Proofs of the Authenticity of the Book

Mention is made in chapter 1:3 of Ashpenaz, Master of the Eunuchs. The word in the original is Rabsaris. But until about twenty-five years ago the word was not found upon the monuments of Babylon, and its absence was used by the critics as proof that there was no such official at the court of Nebuchadnezzar, and therefore the Book of Daniel was not authentic. But the name has been discovered upon a conical brick preserved in the British Museum, thus proving that Daniel is right.*[* “Inspiration and Accuracy of the Holy Scriptures.” John Urquhart. P. 358-359]
We are told in chapter 1:2 that Nebuchadnezzar carried the vessels of the House of God (the Temple at Jerusalem) “into the land of Shinar, to the house of his god.” From an inscription left by Nebuchadnezzar we find that it was his custom to thus place the choicest of his spoils in the house of his god. Could a writer, writing 400 years later, who knew nothing whatever of Nebuchadnezzar’s custom, ascribe such conduct to him?

Again, the fact that at the Babylonian court there were a class of men called “seers,” who were classified as magicians, astrologers, and sorcerers, and over which Daniel was made head, is another proof of the historical character of the book, for a later fictional writer, picturing a vanished state of society after his imagination, would not be likely to give the proper classification.


While the Book of Daniel treats of the “Times of the Gentiles,” it does not give an outline of all the Gentile nations, but only of those which were successively to have sway over the territory of the “Prophetic Earth,” or that part of the earth covered by the Old Roman Empire. Bible prophecy has nothing to say about the nations as such in their relation to one another, but only in their relation to Israel and the Holy Land.

“When the Most High divided to the nations their inheritance, when He separated the sons of Adam (at Babel), He set the bounds of the people ACCORDING TO THE NUMBER OF THE CHILDREN OF ISRAEL.” Deut. 32:8.

The key to all prophecy is the Jew. If the Jewish nation had not forsaken God and neglected His sabbaths, there would have been no “Times of the Gentiles.” The “Times of the Gentiles” began when God transferred earthly rule from the Kings of Israel to the Gentile king Nebuchadnezzar, and they will continue until Israel again becomes the “Head of the Nations.” Daniel is distinctly the Prophet of the “Times of the Gentiles.” His vision sweeps the whole course of Gentile World Rule until the setting up of the Messianic or Millennial Kingdom of Christ. Daniel was not a Prophet in the same sense that Isaiah, Jeremiah, Ezekiel, and the Minor Prophets were prophets. Their mission was to go to the people and proclaim the Word of the Lord, while Daniel’s mission was to record what was revealed to him through . visions. While he did not have the “Prophetic Office,” he had the “Prophetic Gift.” The Book of Daniel is the Apocalypse of the Old Testament, as the Book of Revelation is the Apocalypse of the New Testament, and one cannot be understood without the other, and it is worthy of note that as Daniel is thrice called the man “greatly beloved,” the Apostle John is called the “beloved disciple.” To these two men was accorded the privilege of seeing in vision the whole “course of time” from B. C. 606, on down to the Second Coming of Christ.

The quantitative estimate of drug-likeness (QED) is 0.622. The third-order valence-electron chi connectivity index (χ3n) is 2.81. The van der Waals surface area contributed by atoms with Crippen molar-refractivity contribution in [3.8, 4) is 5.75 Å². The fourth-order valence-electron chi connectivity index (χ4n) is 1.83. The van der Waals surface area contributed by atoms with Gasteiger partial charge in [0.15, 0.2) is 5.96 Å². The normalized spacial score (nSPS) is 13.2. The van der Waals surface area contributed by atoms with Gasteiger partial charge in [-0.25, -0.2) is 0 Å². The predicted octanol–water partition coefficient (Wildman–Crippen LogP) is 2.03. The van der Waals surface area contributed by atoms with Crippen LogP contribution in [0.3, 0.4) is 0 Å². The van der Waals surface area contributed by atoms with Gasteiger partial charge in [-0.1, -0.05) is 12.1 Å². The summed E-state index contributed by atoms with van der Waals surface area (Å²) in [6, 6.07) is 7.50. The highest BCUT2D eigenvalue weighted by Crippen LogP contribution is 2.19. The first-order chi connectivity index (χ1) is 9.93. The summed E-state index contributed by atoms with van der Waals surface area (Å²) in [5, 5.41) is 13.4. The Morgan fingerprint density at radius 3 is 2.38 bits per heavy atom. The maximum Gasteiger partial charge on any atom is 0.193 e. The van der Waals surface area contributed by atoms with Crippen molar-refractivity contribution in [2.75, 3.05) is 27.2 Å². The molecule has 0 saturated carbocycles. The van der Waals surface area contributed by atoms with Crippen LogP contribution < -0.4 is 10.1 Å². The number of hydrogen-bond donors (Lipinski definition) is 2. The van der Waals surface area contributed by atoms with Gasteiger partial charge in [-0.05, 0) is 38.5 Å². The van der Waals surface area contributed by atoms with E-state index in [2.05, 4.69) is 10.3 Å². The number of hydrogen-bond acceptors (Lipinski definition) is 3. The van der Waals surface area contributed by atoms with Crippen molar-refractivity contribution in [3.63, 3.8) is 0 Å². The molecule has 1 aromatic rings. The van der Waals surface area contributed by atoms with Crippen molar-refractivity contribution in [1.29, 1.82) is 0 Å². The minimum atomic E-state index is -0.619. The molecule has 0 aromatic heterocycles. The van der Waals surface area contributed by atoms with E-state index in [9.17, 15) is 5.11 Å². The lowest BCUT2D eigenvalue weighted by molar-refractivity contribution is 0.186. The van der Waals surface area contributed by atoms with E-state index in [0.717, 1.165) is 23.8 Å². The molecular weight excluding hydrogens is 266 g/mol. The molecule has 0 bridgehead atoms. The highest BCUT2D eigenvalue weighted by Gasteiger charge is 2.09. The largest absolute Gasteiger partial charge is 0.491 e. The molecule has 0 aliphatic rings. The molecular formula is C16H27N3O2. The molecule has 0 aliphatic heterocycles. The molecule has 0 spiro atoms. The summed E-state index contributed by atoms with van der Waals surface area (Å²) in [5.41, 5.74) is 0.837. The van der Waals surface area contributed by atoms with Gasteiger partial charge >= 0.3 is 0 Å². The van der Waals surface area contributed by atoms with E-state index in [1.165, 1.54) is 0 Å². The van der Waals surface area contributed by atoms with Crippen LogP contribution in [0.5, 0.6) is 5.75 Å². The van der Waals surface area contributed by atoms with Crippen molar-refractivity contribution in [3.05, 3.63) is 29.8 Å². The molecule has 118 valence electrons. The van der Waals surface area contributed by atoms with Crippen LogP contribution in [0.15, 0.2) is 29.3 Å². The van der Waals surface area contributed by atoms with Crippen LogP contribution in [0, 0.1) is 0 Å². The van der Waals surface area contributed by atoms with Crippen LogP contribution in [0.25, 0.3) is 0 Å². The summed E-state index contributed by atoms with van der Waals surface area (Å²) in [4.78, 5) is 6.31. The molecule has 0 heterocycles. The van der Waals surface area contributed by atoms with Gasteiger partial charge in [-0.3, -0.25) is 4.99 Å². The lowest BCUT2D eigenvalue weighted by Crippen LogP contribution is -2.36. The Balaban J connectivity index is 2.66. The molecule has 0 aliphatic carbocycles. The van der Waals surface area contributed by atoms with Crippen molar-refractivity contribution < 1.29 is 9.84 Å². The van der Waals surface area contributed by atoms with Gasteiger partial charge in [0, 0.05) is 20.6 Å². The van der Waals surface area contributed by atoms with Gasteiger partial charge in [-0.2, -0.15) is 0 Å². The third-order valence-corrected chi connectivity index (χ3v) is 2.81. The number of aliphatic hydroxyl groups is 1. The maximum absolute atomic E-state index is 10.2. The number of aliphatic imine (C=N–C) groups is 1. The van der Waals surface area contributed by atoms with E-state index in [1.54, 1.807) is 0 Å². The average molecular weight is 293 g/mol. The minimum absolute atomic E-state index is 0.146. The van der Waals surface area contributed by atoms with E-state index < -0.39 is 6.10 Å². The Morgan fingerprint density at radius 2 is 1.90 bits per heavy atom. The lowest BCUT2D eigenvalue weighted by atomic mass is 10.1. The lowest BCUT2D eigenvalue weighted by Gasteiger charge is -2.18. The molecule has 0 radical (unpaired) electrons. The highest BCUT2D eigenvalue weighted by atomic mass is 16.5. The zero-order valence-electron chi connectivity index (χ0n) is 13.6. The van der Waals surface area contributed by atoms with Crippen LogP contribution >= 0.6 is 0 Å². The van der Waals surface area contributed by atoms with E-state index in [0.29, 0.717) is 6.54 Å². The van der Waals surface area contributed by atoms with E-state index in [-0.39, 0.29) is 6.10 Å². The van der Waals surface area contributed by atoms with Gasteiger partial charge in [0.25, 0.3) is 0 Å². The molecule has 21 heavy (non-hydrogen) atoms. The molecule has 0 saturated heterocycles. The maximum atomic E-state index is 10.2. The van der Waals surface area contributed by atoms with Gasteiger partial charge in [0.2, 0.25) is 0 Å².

The Book naturally divides itself into two grand divisions of six chapters each. The first division is mainly “Historical,” and the second is “Prophetica1.” See Chart of the Book of Danie1. The Book is written in two languages. The first chapter, and the first three verses of the second are written in Hebrew, and so are chapters 8 to 12, but from the fourth verse of the second chapter to the end of the seventh the language is Aramaic, the ancient language of Syria, and substantially identical with Chaldaic, the language of ancient Babylonia, and the language at that time of trade and international intercourse. The use of the two languages is apparent. What concerns the Gentile Empires is written in their language, Aramaic, and what concerns the Jews is written in Hebrew. This is evidence that the Book was written at Babylon, and written by a Jew. As further evidence the Hebrew is the same in style as the Hebrew of Ezekiel, who was a captive at Babylon at the same time as Danie1.


Of Daniel himself we know more than of any of the other prophets. He was of the Tribe of Judah, and of noble, if not royal, blood. He was carried captive from Jerusalem in the third year of Jehoiakim, B. C. 606, in the first invasion of Judah by Nebuchadnezzar. He was probably twenty years of age when he was taken to Babylon, and in a short time he rose to a very high position in the Empire, which he held during the reign of Nebuchadnezzar. At his death Daniel went into retirement and is not heard of again until he was summoned to pronounce the doom of Belshazzar. He lived through the whole period of the “Seventy Years Captivity,” and became the “Chief President” over the 120 Princes of the Kingdom, under Darius the Median, when he was at least ninety years old. He is the only spotless character in the Bible outside of the Lord Jesus Christ. There is not one flaw to be found in his character. He was a man “greatly beloved” of God. He associated with kings and politicians. He led a public life. He held office, yet his character was never impeached. He talked with angels. The Lord Himself appeared unto him, and he had visions of God. He was a great man of faith, and though his name is not mentioned in the great “Faith Chapter” of the New Testament, he is referred to in it as one who “stopped the mouths of lions.”Heb. 11:33. He was the –


of his day. It was given to him to study the “SIGNS OF THE TIMES,” to know the outcome of all the world’s boasted civilization, and to see that the nations of the earth should degenerate in political power until the clay of democracy, socialism, and anarchy should so weaken the nations that there would be no cohesion among them, and that the only salvation for a chaotic world would be the return of Christ, and the setting up of His Millennial Kingdom.